Flacco, Roethlisberger better be ready for the blitz

This week's "Monday Night Football" game (ESPN, 8:30 p.m. ET) features the Ravens on the road versus the Steelers. Scouts Inc. has all the story lines to watch in this AFC North showdown.

Baltimore Ravens

Take advantage of the blitz
Even though QB Joe Flacco is a rookie, offensive coordinator Cam Cameron might try to open up the passing game versus the Steelers' defense. Pittsburgh will go after Flacco with every conceivable blitz, but that also will usually mean the corners will be on islands in man-to-man coverage without a lot of safety help. If the Ravens can hold up in pass protection, especially on the edge, Flacco could find some favorable perimeter matchups leading to explosive plays -- and the Ravens have a history of making big plays versus the Steelers' secondary.

Ngata's versatility
Pittsburgh must always account for Ravens DE Haloti Ngata. Not only can he play all three spots on the defensive line and control the point of attack with his great size and power, but he can drop into coverage on zone blitzes. Quarterbacks certainly do not expect a 345-pound lineman to be sitting in coverage in the short zone.

Use Heap more
When the Ravens are in the red zone, they like to get physical and run the football. They will run behind an unbalanced line that is loaded with big players and extra offensive linemen. They often will run the ball between the tackles; however, don't be surprised if they use play-action and get the ball to TE Todd Heap, who has been underused. Steelers SS Troy Polamalu is very aggressive, so Heap could find a hole over the middle in the area vacated by Polamalu on play-action.

Call gadget plays
Cameron is an innovative coordinator and has spruced up the Ravens' stagnant offense. He uses a lot of shifts, motions and pre-snap movement. Plus, he pulls out some gadget plays such as reverses with WR Mark Clayton.

Pittsburgh Steelers

Force Flacco to throw
Obviously, the Steelers' defensive game plan is to take away Baltimore's rushing attack, especially RB Willis McGahee, and put the ball in Flacco's hands. He still struggles to recognize defenses, and the Steelers, under coordinator Dick LeBeau, have one of the most intricate and exotic schemes in the NFL. The Steelers will blitz Flacco from every direction and concentrate on taking away the edges in the passing game. That's where Flacco is most comfortable. This will force him to throw the ball between the hashes, which is where he struggles.

Get Mendenhall in space
The Steelers really would like to run the ball to set up play-action, but that will be difficult versus the Ravens' physical front seven. RB Willie Parker is out with a sprained left knee, so rookie RB Rashard Mendenhall will make his first NFL start. He has excellent explosiveness through the hole, but the Ravens are extremely stingy up the middle versus the run. They play a lot of two-gap techniques, which makes it difficult to create running lanes. This allows their defensive linemen to control the line of scrimmage and make the play or occupy blockers and let the inside linebackers step up and make plays. Either way, Pittsburgh might have to widen its running game and attack the outside linebackers to try to get Mendenhall in space.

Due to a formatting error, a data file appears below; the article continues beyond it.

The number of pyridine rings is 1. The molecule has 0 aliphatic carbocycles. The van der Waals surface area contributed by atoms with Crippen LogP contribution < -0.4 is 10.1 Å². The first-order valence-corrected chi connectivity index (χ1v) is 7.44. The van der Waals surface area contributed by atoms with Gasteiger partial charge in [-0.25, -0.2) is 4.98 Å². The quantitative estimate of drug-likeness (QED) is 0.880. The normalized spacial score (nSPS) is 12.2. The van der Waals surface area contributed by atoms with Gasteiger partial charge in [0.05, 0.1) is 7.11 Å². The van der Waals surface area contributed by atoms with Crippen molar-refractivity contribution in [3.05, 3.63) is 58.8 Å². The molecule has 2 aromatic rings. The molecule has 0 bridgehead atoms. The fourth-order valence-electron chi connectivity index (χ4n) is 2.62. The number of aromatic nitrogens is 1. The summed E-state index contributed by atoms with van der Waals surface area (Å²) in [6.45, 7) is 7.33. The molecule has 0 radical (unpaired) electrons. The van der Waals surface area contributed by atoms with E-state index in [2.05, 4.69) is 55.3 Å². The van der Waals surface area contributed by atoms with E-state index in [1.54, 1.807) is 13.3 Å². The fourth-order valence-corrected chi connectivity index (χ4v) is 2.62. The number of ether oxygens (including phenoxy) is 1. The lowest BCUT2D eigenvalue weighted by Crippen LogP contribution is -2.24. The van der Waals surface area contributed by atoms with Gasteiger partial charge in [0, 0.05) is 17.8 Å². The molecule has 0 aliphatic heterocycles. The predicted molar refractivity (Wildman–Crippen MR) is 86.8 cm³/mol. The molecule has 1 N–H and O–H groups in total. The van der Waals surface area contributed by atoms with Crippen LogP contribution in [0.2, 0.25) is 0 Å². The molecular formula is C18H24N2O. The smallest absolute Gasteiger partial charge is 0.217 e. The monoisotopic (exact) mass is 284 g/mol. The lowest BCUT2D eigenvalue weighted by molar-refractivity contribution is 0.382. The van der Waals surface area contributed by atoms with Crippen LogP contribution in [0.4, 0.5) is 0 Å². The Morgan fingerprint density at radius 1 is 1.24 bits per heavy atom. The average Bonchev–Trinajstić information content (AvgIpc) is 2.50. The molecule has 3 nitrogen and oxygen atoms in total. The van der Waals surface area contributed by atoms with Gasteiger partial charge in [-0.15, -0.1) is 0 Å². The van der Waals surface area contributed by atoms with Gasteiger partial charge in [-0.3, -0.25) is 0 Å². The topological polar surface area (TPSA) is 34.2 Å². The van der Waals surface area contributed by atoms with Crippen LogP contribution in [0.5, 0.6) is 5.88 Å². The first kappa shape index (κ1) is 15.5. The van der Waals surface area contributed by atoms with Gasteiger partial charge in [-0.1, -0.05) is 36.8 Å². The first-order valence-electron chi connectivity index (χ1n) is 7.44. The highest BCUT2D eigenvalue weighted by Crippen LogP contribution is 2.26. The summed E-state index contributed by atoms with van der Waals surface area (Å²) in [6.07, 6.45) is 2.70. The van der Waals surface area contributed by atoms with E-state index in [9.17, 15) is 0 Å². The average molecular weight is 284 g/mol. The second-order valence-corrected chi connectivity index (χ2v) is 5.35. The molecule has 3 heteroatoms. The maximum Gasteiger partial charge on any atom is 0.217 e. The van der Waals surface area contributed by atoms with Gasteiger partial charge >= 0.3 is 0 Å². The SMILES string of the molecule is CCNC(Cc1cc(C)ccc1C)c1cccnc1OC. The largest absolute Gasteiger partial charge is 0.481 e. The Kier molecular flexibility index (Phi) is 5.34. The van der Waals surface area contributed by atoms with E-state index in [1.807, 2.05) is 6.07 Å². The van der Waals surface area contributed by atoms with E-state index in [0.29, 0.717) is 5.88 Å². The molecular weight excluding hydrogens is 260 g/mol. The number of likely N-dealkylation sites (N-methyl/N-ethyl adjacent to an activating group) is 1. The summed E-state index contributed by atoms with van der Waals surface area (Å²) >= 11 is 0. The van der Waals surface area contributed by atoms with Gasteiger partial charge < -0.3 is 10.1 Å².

Receivers must get open
There is a lot of pressure on the Steelers' receivers to step up their games. As poorly as the offensive line played this past Sunday, some of the blame for the sacks and hits taken by quarterback Ben Roethlisberger against the Eagles should fall on the receivers. The Steelers don't have a very fast receiver corps, but they usually have success by running disciplined routes and being physical. Against Philadelphia, they had trouble getting separation versus tight man coverages. Expect the Ravens to try a similar tactic. Roethlisberger will look early for his receivers, but then he will roll out of the pocket to buy time. He is willing to wait until the last second to release the ball -- even if it means taking a hit. Against Philadelphia, that separation didn't always happen and the receivers failed to go to their hot routes, which left Big Ben holding the football. The Steelers must remedy this problem before Monday night because the Ravens will be just as aggressive as the Eagles.

Use Moore in the red zone
Pittsburgh's red-zone offense has been pretty successful (six touchdowns and a field goal in seven trips), which is somewhat surprising considering its pass protection problems. The Steelers love to get the ball to WR Hines Ward or TE Heath Miller, but it might be time to get RB Mewelde Moore more involved. He is a good third-down back and an underrated receiver out of the backfield. Moore could become a valuable red-zone weapon.

Gary Horton, a pro scout for Scouts Inc., has been a football talent evaluator for more than 30 years. He spent 10 years in the NFL and 10 years at the college level before launching a private scouting firm, The War Room.